Facer, K. (2011) Learning Futures: Education, technology and social change. London: Routledge.
This is one of the best books on the future of education that I (PeterT) have read. It challenges conventional thinking about ‘21st century schools’ and opens up new avenues for thinking about the futures of education that we might want.
Many people recognise that current education systems are not meeting the needs of individuals and ‘society’, and many books have been written about the future of education. The dominant discourse within most of these starts from the premise that new technologies have transformed the world (outside school), creating a global economy. Within this discourse the role of schools is portrayed as being to prepare young people for this rapidly changing ‘knowledge age’ by developing their ‘21st century skills’, including communication, collaboration, learning to learn, and high levels of IT competence. In ‘Learning Futures’ Keri Facer describes this discourse as ‘the myth of the future’, which she argues very persuasively is fundamentally flawed. Her background as a researcher in the field of ‘educational ICT’ and as the Research Director at FutureLab mean that she is well informed about new technologies and education, and can draw upon a wealth of practical and theoretical evidence to illustrate her arguments. Rather than being driven by a determinist (yet alone a technological determinist) view of the future Keri suggests that schools should be reconceptualised as ‘powerful prefigurative spaces’ within which communities can imagine, discuss and start to build the futures that they would like to have.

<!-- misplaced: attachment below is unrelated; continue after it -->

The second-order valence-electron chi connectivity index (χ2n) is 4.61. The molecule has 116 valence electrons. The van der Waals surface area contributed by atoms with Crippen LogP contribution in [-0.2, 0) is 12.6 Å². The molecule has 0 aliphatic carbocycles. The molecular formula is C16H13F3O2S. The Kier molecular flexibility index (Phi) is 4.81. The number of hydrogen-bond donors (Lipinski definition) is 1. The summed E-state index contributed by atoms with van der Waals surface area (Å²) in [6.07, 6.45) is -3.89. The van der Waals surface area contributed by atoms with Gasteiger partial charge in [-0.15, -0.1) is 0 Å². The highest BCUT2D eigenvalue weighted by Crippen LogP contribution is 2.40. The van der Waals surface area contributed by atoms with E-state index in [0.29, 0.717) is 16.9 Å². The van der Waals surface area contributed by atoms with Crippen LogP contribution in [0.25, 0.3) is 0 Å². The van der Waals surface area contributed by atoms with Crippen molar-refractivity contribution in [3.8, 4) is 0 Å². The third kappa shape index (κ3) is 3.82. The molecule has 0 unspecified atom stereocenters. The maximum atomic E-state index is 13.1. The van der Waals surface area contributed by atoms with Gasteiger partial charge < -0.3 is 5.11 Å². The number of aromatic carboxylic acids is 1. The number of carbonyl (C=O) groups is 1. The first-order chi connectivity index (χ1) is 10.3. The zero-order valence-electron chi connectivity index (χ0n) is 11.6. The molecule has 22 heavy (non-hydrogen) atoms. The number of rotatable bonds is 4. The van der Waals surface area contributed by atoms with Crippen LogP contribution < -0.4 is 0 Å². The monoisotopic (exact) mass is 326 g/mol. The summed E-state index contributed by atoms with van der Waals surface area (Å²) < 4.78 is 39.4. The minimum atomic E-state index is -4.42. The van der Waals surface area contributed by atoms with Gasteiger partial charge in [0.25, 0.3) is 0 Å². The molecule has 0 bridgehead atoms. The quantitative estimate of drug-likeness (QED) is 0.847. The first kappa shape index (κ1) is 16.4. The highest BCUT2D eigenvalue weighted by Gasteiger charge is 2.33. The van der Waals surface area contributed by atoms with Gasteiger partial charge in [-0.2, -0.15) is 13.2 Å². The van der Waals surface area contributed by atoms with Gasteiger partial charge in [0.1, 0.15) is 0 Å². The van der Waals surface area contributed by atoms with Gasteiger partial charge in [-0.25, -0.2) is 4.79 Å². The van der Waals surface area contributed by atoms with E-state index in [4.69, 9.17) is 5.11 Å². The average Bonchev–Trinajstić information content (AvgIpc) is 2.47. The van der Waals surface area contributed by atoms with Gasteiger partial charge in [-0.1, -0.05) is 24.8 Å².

The nine assumptions about socio-technical change which underpin Keri’s arguments give a feel for the richness of the book (adapted from pp.11-14):
- Significantly increased computing power will be available at significantly reduced cost, available on demand.
- There will be a shift towards ubiquitous computing and the merging of digital and physical artefacts.
- Rich audio-visual communications allowing easy communication at a distance will become taken for granted by the large majority of people.
- We will increasingly take it for granted that we are working and living alongside increasingly sophisticated machines.
- Networks will remain an important metaphor for personal, social and institutional capital.
- Biosciences will produce unpredictable breakthroughs but important new stories about ourselves.
- Population is ageing globally.
- Energy, mineral resources and climate warming will remain significant issues.
- We are starting from a base of radical national and global inequalities.
Like many books on the future of education, this one includes a chapter in which a vision for a school of the future is presented. Such visions are usually an anticlimax, often being simplistic, vague and/or unrealistic. Not so in this case. The vision, which is deliberately set out as a starting point for further discussion, provides a clear description of a ‘future-building school’ that reflects the rich understandings of society, technologies and education systems explored in the previous chapters. Even more unusually for books of this kind the final chapter focuses on how such a vision might be made a reality.